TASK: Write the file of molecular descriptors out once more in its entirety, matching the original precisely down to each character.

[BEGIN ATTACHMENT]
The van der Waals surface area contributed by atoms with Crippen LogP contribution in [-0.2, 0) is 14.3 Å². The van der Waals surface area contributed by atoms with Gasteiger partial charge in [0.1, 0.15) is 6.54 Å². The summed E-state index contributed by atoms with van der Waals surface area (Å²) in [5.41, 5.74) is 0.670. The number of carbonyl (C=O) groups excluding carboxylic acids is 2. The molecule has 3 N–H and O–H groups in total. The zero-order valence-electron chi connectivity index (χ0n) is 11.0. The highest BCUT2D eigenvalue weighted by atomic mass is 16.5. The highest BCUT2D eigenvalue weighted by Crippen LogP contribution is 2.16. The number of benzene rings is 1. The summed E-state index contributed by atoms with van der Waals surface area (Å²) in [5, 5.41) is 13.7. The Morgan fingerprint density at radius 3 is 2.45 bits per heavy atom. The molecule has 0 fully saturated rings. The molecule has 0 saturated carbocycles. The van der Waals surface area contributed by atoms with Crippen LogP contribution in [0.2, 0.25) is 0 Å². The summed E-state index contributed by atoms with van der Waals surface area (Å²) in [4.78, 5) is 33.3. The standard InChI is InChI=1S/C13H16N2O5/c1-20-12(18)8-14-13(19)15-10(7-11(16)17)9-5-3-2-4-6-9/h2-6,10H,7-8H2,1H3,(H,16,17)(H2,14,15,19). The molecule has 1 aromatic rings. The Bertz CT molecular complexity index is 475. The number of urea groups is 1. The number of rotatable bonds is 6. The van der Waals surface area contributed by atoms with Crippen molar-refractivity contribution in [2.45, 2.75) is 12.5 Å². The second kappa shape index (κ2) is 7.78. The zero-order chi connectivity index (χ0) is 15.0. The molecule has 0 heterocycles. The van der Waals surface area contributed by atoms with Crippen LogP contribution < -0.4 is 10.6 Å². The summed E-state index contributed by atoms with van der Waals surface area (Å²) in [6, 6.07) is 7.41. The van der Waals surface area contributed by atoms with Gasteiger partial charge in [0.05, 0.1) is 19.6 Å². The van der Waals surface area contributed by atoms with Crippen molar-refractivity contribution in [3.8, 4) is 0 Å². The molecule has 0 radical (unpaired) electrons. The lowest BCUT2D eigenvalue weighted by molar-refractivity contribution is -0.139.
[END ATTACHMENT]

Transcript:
The van der Waals surface area contributed by atoms with Crippen LogP contribution in [-0.2, 0) is 14.3 Å². The van der Waals surface area contributed by atoms with Gasteiger partial charge in [0.1, 0.15) is 6.54 Å². The summed E-state index contributed by atoms with van der Waals surface area (Å²) in [5.41, 5.74) is 0.670. The number of carbonyl (C=O) groups excluding carboxylic acids is 2. The molecule has 3 N–H and O–H groups in total. The zero-order valence-electron chi connectivity index (χ0n) is 11.0. The highest BCUT2D eigenvalue weighted by atomic mass is 16.5. The highest BCUT2D eigenvalue weighted by Crippen LogP contribution is 2.16. The number of benzene rings is 1. The summed E-state index contributed by atoms with van der Waals surface area (Å²) in [5, 5.41) is 13.7. The Morgan fingerprint density at radius 3 is 2.45 bits per heavy atom. The molecule has 0 fully saturated rings. The molecule has 0 saturated carbocycles. The van der Waals surface area contributed by atoms with Crippen LogP contribution in [0.2, 0.25) is 0 Å². The summed E-state index contributed by atoms with van der Waals surface area (Å²) in [4.78, 5) is 33.3. The standard InChI is InChI=1S/C13H16N2O5/c1-20-12(18)8-14-13(19)15-10(7-11(16)17)9-5-3-2-4-6-9/h2-6,10H,7-8H2,1H3,(H,16,17)(H2,14,15,19). The molecule has 1 aromatic rings. The Bertz CT molecular complexity index is 475. The number of urea groups is 1. The number of rotatable bonds is 6. The van der Waals surface area contributed by atoms with Crippen molar-refractivity contribution in [2.45, 2.75) is 12.5 Å². The second kappa shape index (κ2) is 7.78. The zero-order chi connectivity index (χ0) is 15.0. The molecule has 0 heterocycles. The van der Waals surface area contributed by atoms with Crippen LogP contribution < -0.4 is 10.6 Å². The summed E-state index contributed by atoms with van der Waals surface area (Å²) in [6, 6.07) is 7.41. The van der Waals surface area contributed by atoms with Gasteiger partial charge in [0.05, 0.1) is 19.6 Å². The van der Waals surface area contributed by atoms with Crippen molar-refractivity contribution in [3.8, 4) is 0 Å². The molecule has 0 radical (unpaired) electrons. The lowest BCUT2D eigenvalue weighted by molar-refractivity contribution is -0.139.